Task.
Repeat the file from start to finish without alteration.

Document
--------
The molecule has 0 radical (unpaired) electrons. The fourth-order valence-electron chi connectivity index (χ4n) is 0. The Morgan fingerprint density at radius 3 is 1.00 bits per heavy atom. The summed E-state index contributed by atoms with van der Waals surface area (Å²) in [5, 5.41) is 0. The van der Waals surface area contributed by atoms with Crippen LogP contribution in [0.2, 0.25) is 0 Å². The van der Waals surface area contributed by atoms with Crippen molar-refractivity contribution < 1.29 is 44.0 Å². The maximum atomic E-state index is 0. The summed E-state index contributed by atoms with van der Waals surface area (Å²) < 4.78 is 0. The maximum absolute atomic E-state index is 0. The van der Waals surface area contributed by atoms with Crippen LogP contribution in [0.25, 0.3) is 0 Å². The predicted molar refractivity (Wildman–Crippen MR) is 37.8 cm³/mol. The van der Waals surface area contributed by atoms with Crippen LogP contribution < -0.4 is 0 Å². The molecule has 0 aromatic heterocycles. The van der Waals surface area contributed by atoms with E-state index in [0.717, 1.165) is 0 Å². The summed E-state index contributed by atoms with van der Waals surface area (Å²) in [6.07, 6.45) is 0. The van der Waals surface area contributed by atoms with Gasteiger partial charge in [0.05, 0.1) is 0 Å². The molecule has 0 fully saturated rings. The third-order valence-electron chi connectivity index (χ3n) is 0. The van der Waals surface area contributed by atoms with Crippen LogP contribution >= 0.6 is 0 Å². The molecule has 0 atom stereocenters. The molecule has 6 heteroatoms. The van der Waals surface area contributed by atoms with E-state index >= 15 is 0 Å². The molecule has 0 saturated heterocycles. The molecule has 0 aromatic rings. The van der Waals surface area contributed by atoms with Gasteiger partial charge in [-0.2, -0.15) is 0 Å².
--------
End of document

The molecule has 0 radical (unpaired) electrons. The fourth-order valence-electron chi connectivity index (χ4n) is 0. The Morgan fingerprint density at radius 3 is 1.00 bits per heavy atom. The summed E-state index contributed by atoms with van der Waals surface area (Å²) in [5, 5.41) is 0. The van der Waals surface area contributed by atoms with Crippen LogP contribution in [0.2, 0.25) is 0 Å². The van der Waals surface area contributed by atoms with Crippen molar-refractivity contribution < 1.29 is 44.0 Å². The maximum atomic E-state index is 0. The summed E-state index contributed by atoms with van der Waals surface area (Å²) < 4.78 is 0. The maximum absolute atomic E-state index is 0. The van der Waals surface area contributed by atoms with Crippen LogP contribution in [0.25, 0.3) is 0 Å². The predicted molar refractivity (Wildman–Crippen MR) is 37.8 cm³/mol. The van der Waals surface area contributed by atoms with Crippen LogP contribution < -0.4 is 0 Å². The molecule has 0 aromatic heterocycles. The van der Waals surface area contributed by atoms with E-state index in [0.717, 1.165) is 0 Å². The summed E-state index contributed by atoms with van der Waals surface area (Å²) in [6.07, 6.45) is 0. The van der Waals surface area contributed by atoms with Gasteiger partial charge in [0.05, 0.1) is 0 Å². The molecule has 0 fully saturated rings. The third-order valence-electron chi connectivity index (χ3n) is 0. The van der Waals surface area contributed by atoms with Crippen LogP contribution >= 0.6 is 0 Å². The molecule has 0 atom stereocenters. The molecule has 6 heteroatoms. The van der Waals surface area contributed by atoms with E-state index >= 15 is 0 Å². The molecule has 0 saturated heterocycles. The molecule has 0 aromatic rings. The van der Waals surface area contributed by atoms with Gasteiger partial charge in [-0.2, -0.15) is 0 Å².